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2.0GHz, 2.3GHz, or 2.6GHz quad-core Intel Core i7 processor (Turbo Boost up to 3.8GHz) with 6MB shared L3 cache.

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Display fix with capacitor?

Hoping to revive a MacBook with a dead display. To be clear, the computer appears to run ok with an external monitor, but main display is totally black. I tried resetting the display connector and found a blown component - is it a capacitor? What part number should I try to replace it with? Is it worth trying? I’ve soldered a few small components before, but this is pushing it. Main board is 820-3547-A. Thanks for any help!

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update:

Just adding some pictures of the final solder job here. Pretty horrific, so it’s amazing it works. Sorry pictures are not great, don’t really have a proper microscope or anything, this was using a cheap loupe and my phone.

Old blown component still in place:

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Desoldered old component, only seeing 2 pads here that are kind of offset, so pretty sure a 4-pad 0806 is not the right component…

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New component soldered in, but really it’s just a huge glob of solder, so it’s probably just bypassing the new component:

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The blown component is FL8300 , with following specs: 15OHM-100MA-8.5GHZ DLP0NS, but I can’t see it anywhere available for sale on the net. You’ll probably have to find a donor board to get the replacement. BTW, 820-3547 is the I/O board, your logic board is 820-3787-A

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Thanks for the fast response! I’ll look around and see what I can find... anybody else know of an equivalent replacement component?

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The filter is like a fuse and wire. But it is designed to have a higher resistance at radio frequecnies. This allows it to block interference. It’s unlikely you’d notice much if you use a different filter at the same rated current,but it’s best to get the right component. You can use the schematics and Paul Daniels software to help you find component data.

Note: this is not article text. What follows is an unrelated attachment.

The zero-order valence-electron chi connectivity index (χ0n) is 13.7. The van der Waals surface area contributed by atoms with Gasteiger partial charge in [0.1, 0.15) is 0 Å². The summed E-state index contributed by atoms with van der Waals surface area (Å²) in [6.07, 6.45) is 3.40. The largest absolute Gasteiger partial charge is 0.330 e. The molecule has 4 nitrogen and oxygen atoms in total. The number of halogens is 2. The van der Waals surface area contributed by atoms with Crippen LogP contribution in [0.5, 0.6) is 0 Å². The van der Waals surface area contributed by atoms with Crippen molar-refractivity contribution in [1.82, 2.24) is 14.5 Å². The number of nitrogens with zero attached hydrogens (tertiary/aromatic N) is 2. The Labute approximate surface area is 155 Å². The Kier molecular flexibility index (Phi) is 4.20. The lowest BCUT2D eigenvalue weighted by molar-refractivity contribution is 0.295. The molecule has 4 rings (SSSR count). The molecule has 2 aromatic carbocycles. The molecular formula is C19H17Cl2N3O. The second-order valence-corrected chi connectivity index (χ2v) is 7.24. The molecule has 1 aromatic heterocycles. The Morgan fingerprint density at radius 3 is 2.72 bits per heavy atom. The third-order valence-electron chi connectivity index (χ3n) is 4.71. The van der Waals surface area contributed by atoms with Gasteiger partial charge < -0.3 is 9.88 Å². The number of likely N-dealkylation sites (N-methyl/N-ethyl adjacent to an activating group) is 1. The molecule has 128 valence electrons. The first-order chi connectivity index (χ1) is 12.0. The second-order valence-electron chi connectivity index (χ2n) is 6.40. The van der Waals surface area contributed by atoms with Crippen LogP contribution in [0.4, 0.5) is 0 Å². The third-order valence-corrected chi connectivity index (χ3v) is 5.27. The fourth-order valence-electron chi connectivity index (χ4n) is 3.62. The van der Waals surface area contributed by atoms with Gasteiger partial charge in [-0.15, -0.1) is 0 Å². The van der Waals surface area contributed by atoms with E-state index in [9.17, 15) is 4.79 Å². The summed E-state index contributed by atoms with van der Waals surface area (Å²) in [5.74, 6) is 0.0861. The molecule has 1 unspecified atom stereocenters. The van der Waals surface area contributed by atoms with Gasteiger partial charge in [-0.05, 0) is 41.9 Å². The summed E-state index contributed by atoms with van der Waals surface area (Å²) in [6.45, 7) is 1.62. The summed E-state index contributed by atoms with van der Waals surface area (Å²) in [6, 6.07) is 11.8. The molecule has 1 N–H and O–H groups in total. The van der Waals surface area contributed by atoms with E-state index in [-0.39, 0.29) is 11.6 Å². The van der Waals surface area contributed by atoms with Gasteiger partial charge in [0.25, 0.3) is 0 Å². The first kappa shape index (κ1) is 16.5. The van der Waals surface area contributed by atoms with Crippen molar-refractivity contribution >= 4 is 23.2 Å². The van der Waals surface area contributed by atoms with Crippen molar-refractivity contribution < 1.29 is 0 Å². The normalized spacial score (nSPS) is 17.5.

Remember,a filter is kind of like a wire. But it does act like a fuse since it’s rated for low current. It can blow and protect the circuit if there’s a short. If you replace it with a wire,it is potentially at a higher risk.

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I know this was a long time ago (~8 months), but I finally got around to readdressing this, thought I would post for anyone with a similar issue.

I convinced myself this must have been the original part, Murata DLP0NSA150HL2, which is in an 0806 package. The original component was pretty burnt up, so it was hard to really see or measure what it was. I ended up buying component EXC-14CH120U from Panasonic, because it had similar specs. When I got it, I saw it was clearly not the right package size (smaller than original, for sure). Not having much to lose, I tried to solder it on, kind of catty-cornered across the diagonal. I turned the computer on and didn't get a display. So feeling even more reckless abandon, I live soldered with the computer on, and got the display to come on! Quite honestly, I probably just bridged the whole connection with a huge glob of solder. So probably not too much filtering going on, but it's been working and I'm typing this using that computer/display right now!

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@squidt - Did you clean up the corrosion on the other pins and touchup the solder joints?

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@danj - I really tried to avoid soldering on anything else, figuring I could cause more problems if I did it wrong. See updated original post with new pictures of what I ended up doing, hopefully that helps explain.

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